In tennis, if you participate in a social activity/event at your local club, there is usually either a draw, or some kind of team format, with a designated number of players and a structured schedule of play, with match times and court assignments.
However, in social activity/event pickleball the format of play is different. Pickleball players trickle in and rotate themselves onto the courts. Quite often there are more pickleball players than there are courts available to play on. Players will randomly rotate courts and change partners, on a game-by-game basis. This in itself presents an atmosphere of a social gathering. This is part of what makes the sport of pickleball so popular.I love the traditional, serious attitude that is associated with playing competitive tennis.
Tennis players will give an occasional fist pump and a “Come on!” when they hit a winner or an ace, and you should always remember to compliment your opponent with “Nice shot” when they hit one, but for the most part there is not a lot of communication going on between opponents.But as I participate in and observe pickleball competition, while players are serious about their commitment to the competition, the overall atmosphere is much more relaxed. It’s almost like being on a playground. There is a lot more laughter, talk and commentary going on during the competition, both by the players and by the people on the sidelines, waiting to rotate and play in. I call it the “Woo Hoo” factor! This ability to “Woo Hoo” for yourself, for your partner, for your opponent, or for someone who you are watching, while waiting for your rotation, is part of what makes pickleball so much fun to play.
Because of the growing popularity of the sport, pickleball has an unprecedented number of new players getting into the game.
Also, I am now seeing people (like myself) who have been tennis players for their entire lives converting into pickleball players and actively participating and improving their skills in both sports!
Because of the demographics in our area, I find that the majority of tennis and pickleball players of all skill levels participate more for the social aspect of the game, rather than the actual competitive gratification/thrill of tournament competition (although there are many local tennis and pickleball players who compete in tournaments).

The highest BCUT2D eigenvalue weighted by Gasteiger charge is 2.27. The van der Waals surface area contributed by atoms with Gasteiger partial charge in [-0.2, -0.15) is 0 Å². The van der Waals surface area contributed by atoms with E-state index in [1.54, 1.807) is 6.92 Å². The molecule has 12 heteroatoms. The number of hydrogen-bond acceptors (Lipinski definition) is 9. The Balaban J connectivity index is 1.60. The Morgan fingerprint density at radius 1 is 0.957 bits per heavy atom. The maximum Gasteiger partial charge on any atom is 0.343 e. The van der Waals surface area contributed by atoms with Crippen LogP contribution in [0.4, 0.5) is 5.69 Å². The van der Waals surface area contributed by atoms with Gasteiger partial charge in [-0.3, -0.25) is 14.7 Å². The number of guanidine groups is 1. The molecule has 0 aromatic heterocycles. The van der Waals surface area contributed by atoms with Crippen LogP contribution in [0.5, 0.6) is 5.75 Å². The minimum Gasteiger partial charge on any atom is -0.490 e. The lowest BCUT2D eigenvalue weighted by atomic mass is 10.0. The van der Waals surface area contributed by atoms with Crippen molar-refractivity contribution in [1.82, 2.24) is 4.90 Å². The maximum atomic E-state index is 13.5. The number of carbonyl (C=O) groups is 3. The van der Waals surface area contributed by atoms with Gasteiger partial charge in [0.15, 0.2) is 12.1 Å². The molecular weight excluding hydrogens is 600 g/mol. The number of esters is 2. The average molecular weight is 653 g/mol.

So this brings us to the questions of, “Where do I fit in? Where do I belong? Where am I most comfortable and happy with my game?”
My recommendation is to find your niche. Figure out where you actually do fit in. Do you just want to play for fun and enjoy the companionship of friends, do you want to compete in tournaments, or do you want to do both? If you are a lifelong tennis player, give pickleball a try – it’s a great way to improve your net playing skills and make new friends!
The Racquet Center offers a variety of activities in both tennis and pickleball for all levels of play. I offer weekly clinics for both tennis and pickleball players. Our programing includes rotational pickleball play and tennis round robins in the mornings, as well as social play in the evenings. Contact any of our shop staff for information on our morning activities at 249-394- 5454 and contact Jodi Pree at 239-302- 9705 for information on evening activities.
Wayne Clark is a certified professional tennis instructor with over 25 years experience coaching players on all levels of the game. Wayne is also qualified in pickleball instruction. He has been the head instructor at The Marco Island Racquet Center since 2001. The Racquet Center offers clinics, private and group lessons for both tennis and pickleball. Coach Wayne’s Island Kids Tennis/Sports Juniors programs run year round, and offer classes for players ranging from kindergarten through high school. Contact Coach Wayne by email at firstname.lastname@example.org or by phone or text at 239-450-6161.